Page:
Women in the Cruise Industry: Thriving and Surviving

Two female sailors on a ship (Photo: Cultura Motion/shutterstock​)

There has never been a better time to be a professional woman in the cruise industry, but the situation is still a long way off from full gender equality. This was expressed by maritime leaders attending the “Choose to Challenge: Increasing Opportunities for Women in Cruise Tourism” webinar on March 9.

“There are five female CEOs and presidents of major cruise lines and more in the river space. That was not the case over 20 years ago when I entered the industry,” said Diana Block-Garcia, senior vice president of Revenue, Sales, and Itinerary at Virgin Voyages. “So, definitely at the very top, we're seeing a big difference.”

The General Manager at Antigua Cruise Port, Dona Lisel Regis Prosper, who started in the industry around the same time, confirmed the change.

“One of the areas that were very intriguing to me (21 years ago) was marine piloting, bringing in that ship and what the marine pilots would do. So, I asked the chief pilot when I could go out and experience it, not become a pilot, but just experience it. And his answer was, ‘I don't think that is for a woman, you would not be able to climb the Jacob's Ladder’,” she recalled.

“I believe that 21 years later, women are not only climbing that Jacob's Ladder, but they’re bringing in that vessel. They’re captains, they’re CEOs, they’re presidents,” she added.

Problems

Among some of the issues women in the cruise industry – and the travel industry in general – still face are the pay gap and lack of women applying for marine technician jobs.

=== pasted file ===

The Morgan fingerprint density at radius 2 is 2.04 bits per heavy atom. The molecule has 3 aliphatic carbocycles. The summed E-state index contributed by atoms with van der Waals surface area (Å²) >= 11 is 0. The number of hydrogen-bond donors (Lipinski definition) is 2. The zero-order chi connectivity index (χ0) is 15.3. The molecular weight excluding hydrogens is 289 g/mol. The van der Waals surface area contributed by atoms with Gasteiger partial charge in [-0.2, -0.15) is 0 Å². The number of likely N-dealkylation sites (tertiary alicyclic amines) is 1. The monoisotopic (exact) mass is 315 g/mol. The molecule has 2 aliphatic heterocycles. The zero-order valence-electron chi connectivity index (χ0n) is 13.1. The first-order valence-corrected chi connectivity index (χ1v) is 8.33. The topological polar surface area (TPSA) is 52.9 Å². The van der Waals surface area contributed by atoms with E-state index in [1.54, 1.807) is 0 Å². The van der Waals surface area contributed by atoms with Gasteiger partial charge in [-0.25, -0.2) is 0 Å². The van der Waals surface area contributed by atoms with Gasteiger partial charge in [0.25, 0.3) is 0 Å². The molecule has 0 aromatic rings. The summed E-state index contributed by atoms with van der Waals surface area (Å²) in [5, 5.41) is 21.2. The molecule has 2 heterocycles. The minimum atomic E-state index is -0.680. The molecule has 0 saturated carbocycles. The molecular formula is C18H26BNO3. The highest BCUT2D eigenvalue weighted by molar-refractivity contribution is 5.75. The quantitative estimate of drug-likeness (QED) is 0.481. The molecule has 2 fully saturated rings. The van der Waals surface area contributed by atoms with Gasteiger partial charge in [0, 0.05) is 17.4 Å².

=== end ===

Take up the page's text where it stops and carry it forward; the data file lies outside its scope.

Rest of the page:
“The shipyard and the ship itself are traditionally a very male environment,” said Block-Garcia when talking about the efforts Virgin Voyages does to promote inclusivity.

One of Virgin’s focuses is to encourage women to take on more onboard jobs while ensuring a safe environment for them.

Data from the UN’s World Tourism Organization, cited by the Director General at the Bahamas Ministry of Tourism and Aviation, Joy Jibrilu, states that the pay gap between men and women in the tourism industry is 14.7 percent – lower than the workplace average of 23 percent.

“Is there a pay disparity?” Jibrilu asked. “Certainly, in the Bahamas, there is at an executive level. And it's amazing how people still try to rationalize it.”

Jibrilu added, however, that the pay gap is more to do with the fact that women fear asking for bigger salaries.

“A lot of that is down to the fact that we just don't know how to ask for what we know we are worth… And as women, I think that's something that we've got to mentor in the next generation. How do we get them to be very clear, very focused in asking for what they know they deserve? This has nothing to do with gender, but it has to do with our worth,” she concluded.

Lisel Regis Prosper agreed with Jibrilu and added that women at work often get carried away looking after others. “We get lost in taking care of everybody else around us, and we neglect ourselves. And there is a saying, ‘a tired mind and a tired body bring tired ideas’,” she said.

Discriminative behavior toward women in the cruise industry has been observed by Block-Garcia.